The Better Business Bureau says fake checks have become an epidemic, and that it's not seniors but young people who are now falling for this new scam the most.
Abigail Gamble knows exactly what they are warning about because she was targeted by these scammers.
She is a college student looking for part-time work as a bookkeeper.
She applied for a home bookkeeping job at a legitimate employment site, received an email stating that she was hired and then received a FedEx packet at her door.
"They sent me this check for $2,300 to buy a computer and all the stuff I would need," she said.
It seemed on the up-and-up. But only when her ATM rejected the check, due to some coding issues on the paper check, did she ask a teller inside, and realize she was about to be scammed.
The Better Business Bureau now calls this an epidemic, where scammers send fake checks and then ask you to send a portion of it back to them. You lose hundreds of dollars when it bounces a week later.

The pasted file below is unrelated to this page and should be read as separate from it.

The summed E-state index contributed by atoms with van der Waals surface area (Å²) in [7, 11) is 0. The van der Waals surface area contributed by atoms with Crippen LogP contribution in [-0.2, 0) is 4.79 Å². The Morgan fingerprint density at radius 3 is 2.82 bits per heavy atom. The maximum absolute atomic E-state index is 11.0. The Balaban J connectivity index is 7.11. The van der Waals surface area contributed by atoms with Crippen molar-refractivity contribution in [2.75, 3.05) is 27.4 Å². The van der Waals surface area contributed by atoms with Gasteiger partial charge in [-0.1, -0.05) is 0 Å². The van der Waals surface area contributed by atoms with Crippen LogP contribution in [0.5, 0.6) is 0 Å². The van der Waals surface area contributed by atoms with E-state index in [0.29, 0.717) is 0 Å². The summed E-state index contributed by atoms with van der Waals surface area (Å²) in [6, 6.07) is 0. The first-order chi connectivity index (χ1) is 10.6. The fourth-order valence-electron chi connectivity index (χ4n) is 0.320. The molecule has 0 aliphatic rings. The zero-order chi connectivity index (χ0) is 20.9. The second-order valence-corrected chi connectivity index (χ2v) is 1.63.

Red flags of a scam
So what are the warning signs you're about to be scammed?
- The check is just a partial payment for your work – you have to send them money to get the rest.
- It requires you to wire money via Western Union, or purchase iTunes gift cards and read them the numbers on the back.
- The name on the check and the name of the company sending it with are different, such as a farmer supply company sending you a $3,000 check to do mystery shopping work at a grocery store.
- You are advertising something for sale on Craigslist or Facebook and someone sends you a check for more than your asking price.
Bottom line: No one will ever send you big check before you start a new job, or send you a check for more than you are asking for, for an old car or boat.
That way you don't waste your money.
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